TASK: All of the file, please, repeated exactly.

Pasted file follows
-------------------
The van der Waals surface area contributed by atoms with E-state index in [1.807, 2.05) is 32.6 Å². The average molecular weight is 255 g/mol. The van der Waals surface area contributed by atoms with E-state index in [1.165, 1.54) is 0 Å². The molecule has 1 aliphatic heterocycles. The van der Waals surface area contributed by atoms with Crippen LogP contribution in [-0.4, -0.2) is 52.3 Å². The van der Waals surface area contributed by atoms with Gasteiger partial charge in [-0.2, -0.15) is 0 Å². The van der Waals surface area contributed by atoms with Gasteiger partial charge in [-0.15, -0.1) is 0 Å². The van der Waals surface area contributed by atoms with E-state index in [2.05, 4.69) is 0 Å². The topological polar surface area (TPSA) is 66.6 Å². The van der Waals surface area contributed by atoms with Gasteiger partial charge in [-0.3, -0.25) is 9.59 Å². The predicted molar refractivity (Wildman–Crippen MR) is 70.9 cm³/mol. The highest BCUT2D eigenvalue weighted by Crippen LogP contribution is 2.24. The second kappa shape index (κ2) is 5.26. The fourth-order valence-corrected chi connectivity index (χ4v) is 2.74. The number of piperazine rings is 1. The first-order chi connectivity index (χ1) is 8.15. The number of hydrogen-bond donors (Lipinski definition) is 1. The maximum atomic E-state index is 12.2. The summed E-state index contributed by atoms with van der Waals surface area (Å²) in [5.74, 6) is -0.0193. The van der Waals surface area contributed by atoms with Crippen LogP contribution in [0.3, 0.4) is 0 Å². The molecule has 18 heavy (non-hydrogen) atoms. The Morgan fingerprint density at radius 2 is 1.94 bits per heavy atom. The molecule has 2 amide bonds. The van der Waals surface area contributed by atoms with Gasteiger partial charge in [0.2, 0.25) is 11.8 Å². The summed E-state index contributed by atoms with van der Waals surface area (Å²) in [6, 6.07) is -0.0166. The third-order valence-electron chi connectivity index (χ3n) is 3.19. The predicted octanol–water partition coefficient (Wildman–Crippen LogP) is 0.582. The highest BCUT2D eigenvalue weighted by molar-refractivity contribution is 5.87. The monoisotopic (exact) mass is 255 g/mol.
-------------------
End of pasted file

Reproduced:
The van der Waals surface area contributed by atoms with E-state index in [1.807, 2.05) is 32.6 Å². The average molecular weight is 255 g/mol. The van der Waals surface area contributed by atoms with E-state index in [1.165, 1.54) is 0 Å². The molecule has 1 aliphatic heterocycles. The van der Waals surface area contributed by atoms with Crippen LogP contribution in [-0.4, -0.2) is 52.3 Å². The van der Waals surface area contributed by atoms with Gasteiger partial charge in [-0.2, -0.15) is 0 Å². The van der Waals surface area contributed by atoms with Gasteiger partial charge in [-0.15, -0.1) is 0 Å². The van der Waals surface area contributed by atoms with E-state index in [2.05, 4.69) is 0 Å². The topological polar surface area (TPSA) is 66.6 Å². The van der Waals surface area contributed by atoms with Gasteiger partial charge in [-0.3, -0.25) is 9.59 Å². The predicted molar refractivity (Wildman–Crippen MR) is 70.9 cm³/mol. The highest BCUT2D eigenvalue weighted by Crippen LogP contribution is 2.24. The second kappa shape index (κ2) is 5.26. The fourth-order valence-corrected chi connectivity index (χ4v) is 2.74. The number of piperazine rings is 1. The first-order chi connectivity index (χ1) is 8.15. The number of hydrogen-bond donors (Lipinski definition) is 1. The maximum atomic E-state index is 12.2. The summed E-state index contributed by atoms with van der Waals surface area (Å²) in [5.74, 6) is -0.0193. The van der Waals surface area contributed by atoms with Crippen LogP contribution in [0.3, 0.4) is 0 Å². The molecule has 18 heavy (non-hydrogen) atoms. The Morgan fingerprint density at radius 2 is 1.94 bits per heavy atom. The molecule has 2 amide bonds. The van der Waals surface area contributed by atoms with Gasteiger partial charge in [0.2, 0.25) is 11.8 Å². The summed E-state index contributed by atoms with van der Waals surface area (Å²) in [6, 6.07) is -0.0166. The third-order valence-electron chi connectivity index (χ3n) is 3.19. The predicted octanol–water partition coefficient (Wildman–Crippen LogP) is 0.582. The highest BCUT2D eigenvalue weighted by molar-refractivity contribution is 5.87. The monoisotopic (exact) mass is 255 g/mol.